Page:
Wind turbines are a wonderful invention, producing clean energy from an abundant natural resource: the wind. Since the oil crisis in the 1970s, we’ve continuously developed new and more efficient wind turbines. Key to an efficient wind turbine is a steady flow of… you guessed it, wind. The higher in the sky, the stronger and more constant the wind. This poses a challenge as it requires us to build quite tall wind turbines to reach this “sweet spot”.


Or, we can fly there.

That is what Ampyx Power does. Ampyx Power has developed a Powerplane, which in terms of technology is basically a flying wind turbine, but looks a lot like a plane attached to a string. It’s a kite really.

The Powerplane is outfitted with an auto-pilot and is attached to a generator on the ground. The software ensure that the plane can fly completely autonomously while responding to changes indicated by sensors within milliseconds, allowing the plane to continuously fly in a figure-eight pattern. This figure is important. Flying across the wind accelerates the system and enables it to extract more power. As Ampyx Power explains it:

“A simple illustration of this phenomenon is to consider the movement of a water skier which enables them to overtake their tow boat. When the skier is behind the boat, the two travel at the same speed. However, if the water skier moves in a 'slalom', they travel faster than the boat. Similarly, flying a cross wind pattern means the system can go faster than the wind speed, which results in a significantly higher energy yield.”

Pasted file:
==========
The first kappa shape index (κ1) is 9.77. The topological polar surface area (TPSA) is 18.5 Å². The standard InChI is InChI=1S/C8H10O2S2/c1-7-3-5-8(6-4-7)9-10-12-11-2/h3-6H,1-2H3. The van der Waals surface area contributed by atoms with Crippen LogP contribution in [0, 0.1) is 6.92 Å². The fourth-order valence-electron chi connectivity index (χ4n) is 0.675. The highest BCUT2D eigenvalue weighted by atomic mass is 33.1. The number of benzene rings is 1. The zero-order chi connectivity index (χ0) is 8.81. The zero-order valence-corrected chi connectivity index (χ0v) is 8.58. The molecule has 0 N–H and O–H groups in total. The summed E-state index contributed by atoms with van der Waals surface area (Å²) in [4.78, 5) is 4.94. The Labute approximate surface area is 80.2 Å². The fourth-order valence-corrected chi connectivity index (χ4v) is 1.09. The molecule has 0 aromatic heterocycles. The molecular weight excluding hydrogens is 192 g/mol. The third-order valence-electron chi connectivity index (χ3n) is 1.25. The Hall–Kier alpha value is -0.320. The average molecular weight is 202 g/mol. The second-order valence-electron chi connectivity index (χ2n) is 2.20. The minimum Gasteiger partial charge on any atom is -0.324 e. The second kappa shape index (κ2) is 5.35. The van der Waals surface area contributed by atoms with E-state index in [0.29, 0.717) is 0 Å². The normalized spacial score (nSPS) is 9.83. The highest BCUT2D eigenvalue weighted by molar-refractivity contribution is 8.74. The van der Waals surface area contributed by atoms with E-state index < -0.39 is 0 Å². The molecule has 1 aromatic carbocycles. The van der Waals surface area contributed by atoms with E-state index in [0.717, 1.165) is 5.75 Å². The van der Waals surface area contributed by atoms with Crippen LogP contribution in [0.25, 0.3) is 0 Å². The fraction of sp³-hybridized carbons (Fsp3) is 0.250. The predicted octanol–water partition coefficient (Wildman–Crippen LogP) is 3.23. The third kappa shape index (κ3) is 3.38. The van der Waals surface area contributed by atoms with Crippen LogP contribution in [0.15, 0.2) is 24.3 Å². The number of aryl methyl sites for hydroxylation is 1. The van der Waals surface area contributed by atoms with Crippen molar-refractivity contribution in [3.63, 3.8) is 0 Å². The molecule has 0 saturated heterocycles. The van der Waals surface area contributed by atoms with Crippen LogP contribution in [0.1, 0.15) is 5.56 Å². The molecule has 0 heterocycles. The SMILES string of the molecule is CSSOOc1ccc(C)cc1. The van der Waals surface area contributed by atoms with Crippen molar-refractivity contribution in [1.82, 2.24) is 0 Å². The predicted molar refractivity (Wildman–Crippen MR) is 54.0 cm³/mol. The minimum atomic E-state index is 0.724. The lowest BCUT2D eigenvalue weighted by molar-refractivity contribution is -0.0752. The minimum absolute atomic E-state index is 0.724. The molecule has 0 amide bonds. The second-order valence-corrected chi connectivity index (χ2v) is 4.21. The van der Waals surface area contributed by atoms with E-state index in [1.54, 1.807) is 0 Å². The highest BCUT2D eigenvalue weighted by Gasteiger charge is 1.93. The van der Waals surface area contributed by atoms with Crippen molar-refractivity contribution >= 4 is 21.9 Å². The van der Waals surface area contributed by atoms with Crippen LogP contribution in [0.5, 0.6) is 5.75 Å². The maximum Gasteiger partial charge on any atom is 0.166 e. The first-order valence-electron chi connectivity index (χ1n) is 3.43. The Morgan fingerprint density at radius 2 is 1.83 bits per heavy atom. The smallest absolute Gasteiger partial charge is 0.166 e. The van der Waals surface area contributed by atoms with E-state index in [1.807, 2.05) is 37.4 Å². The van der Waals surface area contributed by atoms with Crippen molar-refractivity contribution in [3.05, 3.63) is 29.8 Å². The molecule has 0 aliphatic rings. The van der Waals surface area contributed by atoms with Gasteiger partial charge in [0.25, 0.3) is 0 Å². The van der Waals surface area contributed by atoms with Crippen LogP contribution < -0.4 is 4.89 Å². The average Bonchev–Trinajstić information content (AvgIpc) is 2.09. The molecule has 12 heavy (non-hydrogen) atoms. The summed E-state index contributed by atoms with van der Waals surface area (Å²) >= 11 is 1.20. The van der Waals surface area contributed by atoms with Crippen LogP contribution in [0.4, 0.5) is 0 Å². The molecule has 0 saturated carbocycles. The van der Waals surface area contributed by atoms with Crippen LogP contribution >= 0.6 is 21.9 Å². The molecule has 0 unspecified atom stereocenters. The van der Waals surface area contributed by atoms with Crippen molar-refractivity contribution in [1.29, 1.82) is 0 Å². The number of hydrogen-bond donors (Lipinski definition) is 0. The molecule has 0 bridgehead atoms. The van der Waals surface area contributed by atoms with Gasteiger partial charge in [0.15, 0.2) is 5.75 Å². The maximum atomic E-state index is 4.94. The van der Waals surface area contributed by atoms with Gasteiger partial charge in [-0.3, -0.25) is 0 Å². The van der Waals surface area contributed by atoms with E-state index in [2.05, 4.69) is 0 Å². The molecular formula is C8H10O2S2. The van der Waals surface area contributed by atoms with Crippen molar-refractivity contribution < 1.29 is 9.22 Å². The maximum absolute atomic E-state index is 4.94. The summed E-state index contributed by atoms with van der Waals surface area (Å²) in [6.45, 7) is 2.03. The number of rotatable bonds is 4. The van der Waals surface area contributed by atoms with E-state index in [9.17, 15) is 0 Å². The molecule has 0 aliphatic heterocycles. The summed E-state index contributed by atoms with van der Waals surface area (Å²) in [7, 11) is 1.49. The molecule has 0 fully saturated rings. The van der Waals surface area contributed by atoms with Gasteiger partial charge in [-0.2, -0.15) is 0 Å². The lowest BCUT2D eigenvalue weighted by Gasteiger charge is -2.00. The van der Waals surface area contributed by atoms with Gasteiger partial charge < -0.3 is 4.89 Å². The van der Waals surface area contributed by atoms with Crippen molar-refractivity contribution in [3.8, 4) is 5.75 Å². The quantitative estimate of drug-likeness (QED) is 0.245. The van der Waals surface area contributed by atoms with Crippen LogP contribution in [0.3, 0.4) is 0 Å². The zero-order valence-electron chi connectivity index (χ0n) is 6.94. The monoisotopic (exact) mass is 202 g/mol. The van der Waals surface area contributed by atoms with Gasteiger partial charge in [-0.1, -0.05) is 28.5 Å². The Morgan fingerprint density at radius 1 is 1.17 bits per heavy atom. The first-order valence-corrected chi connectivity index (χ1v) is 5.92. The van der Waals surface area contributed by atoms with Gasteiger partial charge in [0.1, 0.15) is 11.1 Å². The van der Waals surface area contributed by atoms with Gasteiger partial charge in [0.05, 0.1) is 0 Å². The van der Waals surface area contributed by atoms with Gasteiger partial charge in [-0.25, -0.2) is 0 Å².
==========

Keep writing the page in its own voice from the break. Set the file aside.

The Powerplane can go as high as 450 meters – slightly higher than the Eiffel Tower and slightly lower than the Empire State building.

Their prototype plane has a wingspan of 5,5 meters, and can produce up to 50kW, supplying about thirty households with energy. The commercial Powerplanes have a much larger wingspan (30 to 40 meters) and can generate up to 2MW of power and supply 2000 homes with energy.

Material and installation costs are relatively low compared to wind turbines and these costs will go further down as they are able to scale up the business.

In 2013, Wolbert Allaart won the runner-up prize for Ampyx Power in the Postcode Lottery Green Challenge competition. The prize money allowed Ampyx Power to continue its technology development efforts and they have created two new prototypes with new functionalities, including the ability to fly 24/7. Ampyx' team now exceeds 20 exceptional engineers, scientists and business developers.

Source: The Optimist